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Coordination of Capital Taxation Among Asymmetric Countries

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  • Peralta, Susana
  • van Ypersele, Tanguy

Abstract

This Paper tackles the issue of international fiscal coordination in a world where markets are integrated but national governments are sovereign. The consequences of capital market liberalization to national fiscal policies and possible remedies to resulting inefficiencies are analysed. A simple, perfectly competitive, N-country model where capital is mobile and labour immobile is considered. Fiscal competition arises between governments that have to tax capital and labor in order to finance a publicly provided private good. Asymmetric capital taxation arises at equilibrium leading to a distortion on the international capital market. Two fiscal reforms are considered: the introduction of a minimum capital tax level and the imposition of a tax range, i.e., a minimum plus a maximum capital tax level. We show that the minimum tax reform is never preferred to fiscal competition by all countries while the tax range reform is unanimously accepted when it does not change the international remuneration of capital.

Suggested Citation

  • Peralta, Susana & van Ypersele, Tanguy, 2003. "Coordination of Capital Taxation Among Asymmetric Countries," CEPR Discussion Papers 3695, C.E.P.R. Discussion Papers.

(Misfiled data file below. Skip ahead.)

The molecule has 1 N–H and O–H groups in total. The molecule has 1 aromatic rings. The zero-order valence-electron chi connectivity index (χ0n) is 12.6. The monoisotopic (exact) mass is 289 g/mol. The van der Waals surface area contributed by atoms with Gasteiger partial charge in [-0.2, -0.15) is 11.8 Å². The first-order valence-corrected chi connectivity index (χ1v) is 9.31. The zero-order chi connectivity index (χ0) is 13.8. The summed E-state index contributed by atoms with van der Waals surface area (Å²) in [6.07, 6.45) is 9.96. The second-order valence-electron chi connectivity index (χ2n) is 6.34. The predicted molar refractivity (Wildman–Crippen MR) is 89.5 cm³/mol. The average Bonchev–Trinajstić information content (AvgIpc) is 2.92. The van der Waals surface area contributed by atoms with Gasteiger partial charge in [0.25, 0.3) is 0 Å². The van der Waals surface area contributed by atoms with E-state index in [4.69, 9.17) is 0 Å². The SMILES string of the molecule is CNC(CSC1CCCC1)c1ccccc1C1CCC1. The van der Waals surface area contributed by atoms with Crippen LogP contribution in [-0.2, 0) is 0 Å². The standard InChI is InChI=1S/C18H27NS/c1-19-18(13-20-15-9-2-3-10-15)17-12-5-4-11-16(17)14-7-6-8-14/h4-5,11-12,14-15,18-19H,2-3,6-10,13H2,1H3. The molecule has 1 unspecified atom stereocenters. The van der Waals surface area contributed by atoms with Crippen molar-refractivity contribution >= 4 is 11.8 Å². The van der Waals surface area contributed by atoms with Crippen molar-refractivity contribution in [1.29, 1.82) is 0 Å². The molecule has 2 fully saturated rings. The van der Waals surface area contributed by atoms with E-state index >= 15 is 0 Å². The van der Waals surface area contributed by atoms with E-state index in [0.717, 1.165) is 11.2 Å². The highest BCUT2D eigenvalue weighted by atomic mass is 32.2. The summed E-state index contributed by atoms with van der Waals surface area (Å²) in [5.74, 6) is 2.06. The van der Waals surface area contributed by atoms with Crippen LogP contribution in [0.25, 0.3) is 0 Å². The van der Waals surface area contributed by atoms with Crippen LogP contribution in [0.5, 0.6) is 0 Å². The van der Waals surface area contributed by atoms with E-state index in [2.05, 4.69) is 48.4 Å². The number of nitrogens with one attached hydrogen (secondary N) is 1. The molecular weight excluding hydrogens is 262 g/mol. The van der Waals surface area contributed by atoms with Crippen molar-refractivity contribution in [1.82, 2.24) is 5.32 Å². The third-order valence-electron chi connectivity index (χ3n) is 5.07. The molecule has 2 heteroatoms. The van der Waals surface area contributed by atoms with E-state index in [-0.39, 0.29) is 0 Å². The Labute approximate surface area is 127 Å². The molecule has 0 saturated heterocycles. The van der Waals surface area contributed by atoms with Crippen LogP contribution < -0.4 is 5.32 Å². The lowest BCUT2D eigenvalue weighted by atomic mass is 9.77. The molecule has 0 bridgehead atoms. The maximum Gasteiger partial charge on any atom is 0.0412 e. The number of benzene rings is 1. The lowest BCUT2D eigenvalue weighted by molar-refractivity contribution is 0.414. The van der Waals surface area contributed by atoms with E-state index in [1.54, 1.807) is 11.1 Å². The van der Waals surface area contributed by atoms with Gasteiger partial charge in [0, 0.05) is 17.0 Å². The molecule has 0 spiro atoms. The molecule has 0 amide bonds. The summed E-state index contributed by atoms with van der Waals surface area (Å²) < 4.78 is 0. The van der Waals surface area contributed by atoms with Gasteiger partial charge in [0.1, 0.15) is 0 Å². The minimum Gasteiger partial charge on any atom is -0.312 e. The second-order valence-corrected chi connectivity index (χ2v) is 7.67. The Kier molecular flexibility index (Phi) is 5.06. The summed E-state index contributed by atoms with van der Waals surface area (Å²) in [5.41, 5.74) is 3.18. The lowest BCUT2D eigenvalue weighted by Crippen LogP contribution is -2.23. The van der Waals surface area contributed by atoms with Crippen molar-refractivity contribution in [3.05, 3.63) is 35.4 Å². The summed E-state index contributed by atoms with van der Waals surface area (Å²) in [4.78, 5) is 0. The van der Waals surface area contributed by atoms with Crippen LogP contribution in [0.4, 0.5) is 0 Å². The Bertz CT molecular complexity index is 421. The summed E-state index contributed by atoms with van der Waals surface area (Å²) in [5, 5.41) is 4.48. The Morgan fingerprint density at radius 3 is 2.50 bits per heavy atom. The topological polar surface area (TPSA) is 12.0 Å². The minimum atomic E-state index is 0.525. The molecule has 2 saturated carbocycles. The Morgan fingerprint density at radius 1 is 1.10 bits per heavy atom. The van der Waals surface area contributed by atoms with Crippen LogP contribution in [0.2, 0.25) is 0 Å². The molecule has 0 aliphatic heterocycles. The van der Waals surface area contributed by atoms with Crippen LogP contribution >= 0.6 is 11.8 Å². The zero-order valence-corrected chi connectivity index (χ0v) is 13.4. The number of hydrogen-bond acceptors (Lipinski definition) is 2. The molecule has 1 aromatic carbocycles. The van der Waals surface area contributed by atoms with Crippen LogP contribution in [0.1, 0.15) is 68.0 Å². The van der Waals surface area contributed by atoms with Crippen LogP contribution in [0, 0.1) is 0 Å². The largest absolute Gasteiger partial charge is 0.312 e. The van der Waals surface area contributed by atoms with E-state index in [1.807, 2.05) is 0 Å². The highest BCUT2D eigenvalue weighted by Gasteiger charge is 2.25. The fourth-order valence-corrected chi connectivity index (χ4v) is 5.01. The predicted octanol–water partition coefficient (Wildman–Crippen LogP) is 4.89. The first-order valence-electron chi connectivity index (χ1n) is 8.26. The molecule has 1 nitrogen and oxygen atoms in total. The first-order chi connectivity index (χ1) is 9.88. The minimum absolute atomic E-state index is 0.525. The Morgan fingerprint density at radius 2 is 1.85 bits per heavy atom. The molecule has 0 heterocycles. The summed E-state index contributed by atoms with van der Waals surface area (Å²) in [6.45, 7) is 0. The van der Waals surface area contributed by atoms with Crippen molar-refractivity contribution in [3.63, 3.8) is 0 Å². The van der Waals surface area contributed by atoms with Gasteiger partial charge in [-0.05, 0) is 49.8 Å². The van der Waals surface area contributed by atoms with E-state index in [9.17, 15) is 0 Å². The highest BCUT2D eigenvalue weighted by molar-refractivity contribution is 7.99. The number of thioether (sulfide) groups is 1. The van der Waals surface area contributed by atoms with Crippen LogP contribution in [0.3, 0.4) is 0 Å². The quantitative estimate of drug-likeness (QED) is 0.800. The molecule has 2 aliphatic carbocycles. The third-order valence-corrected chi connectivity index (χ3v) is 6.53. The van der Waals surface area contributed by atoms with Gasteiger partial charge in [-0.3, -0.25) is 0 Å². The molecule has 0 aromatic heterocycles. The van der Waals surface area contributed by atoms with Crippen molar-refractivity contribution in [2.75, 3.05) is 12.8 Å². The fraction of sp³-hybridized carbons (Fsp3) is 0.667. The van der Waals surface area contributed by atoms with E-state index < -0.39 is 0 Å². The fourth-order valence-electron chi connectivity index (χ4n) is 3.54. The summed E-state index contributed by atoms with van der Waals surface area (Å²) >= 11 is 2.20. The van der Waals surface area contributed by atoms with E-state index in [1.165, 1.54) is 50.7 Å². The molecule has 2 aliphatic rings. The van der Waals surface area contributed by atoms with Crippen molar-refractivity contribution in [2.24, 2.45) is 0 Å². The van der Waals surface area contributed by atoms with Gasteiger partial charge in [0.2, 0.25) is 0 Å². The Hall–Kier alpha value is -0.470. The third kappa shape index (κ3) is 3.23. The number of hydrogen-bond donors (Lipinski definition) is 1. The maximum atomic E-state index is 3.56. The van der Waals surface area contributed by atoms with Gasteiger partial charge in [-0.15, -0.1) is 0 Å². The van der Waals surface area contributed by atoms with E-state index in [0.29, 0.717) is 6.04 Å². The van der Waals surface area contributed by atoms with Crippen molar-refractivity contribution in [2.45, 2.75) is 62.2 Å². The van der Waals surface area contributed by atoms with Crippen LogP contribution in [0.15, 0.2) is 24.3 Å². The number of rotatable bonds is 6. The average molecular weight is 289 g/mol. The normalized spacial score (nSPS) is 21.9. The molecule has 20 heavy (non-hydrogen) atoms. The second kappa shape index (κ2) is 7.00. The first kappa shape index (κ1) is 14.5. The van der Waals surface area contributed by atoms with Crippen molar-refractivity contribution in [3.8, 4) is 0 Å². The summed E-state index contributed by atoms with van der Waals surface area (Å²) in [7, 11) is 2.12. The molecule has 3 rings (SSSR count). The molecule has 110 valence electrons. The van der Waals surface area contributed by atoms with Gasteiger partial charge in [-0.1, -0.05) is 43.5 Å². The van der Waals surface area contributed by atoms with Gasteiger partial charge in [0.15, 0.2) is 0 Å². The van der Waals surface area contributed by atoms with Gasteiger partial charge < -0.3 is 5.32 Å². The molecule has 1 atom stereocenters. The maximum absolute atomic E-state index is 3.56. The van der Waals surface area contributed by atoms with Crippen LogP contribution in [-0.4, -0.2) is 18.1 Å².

• Handle: RePEc:cpr:ceprdp:3695
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    References listed on IDEAS

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    More about this item

    Keywords

    capital mobility; Nash equilibrium; tax competition;

    JEL classification:

    • F21 - International Economics - - International Factor Movements and International Business - - - International Investment; Long-Term Capital Movements
    • H23 - Public Economics - - Taxation, Subsidies, and Revenue - - - Externalities; Redistributive Effects; Environmental Taxes and Subsidies
    • H30 - Public Economics - - Fiscal Policies and Behavior of Economic Agents - - - General
    • H73 - Public Economics - - State and Local Government; Intergovernmental Relations - - - Interjurisdictional Differentials and Their Effects

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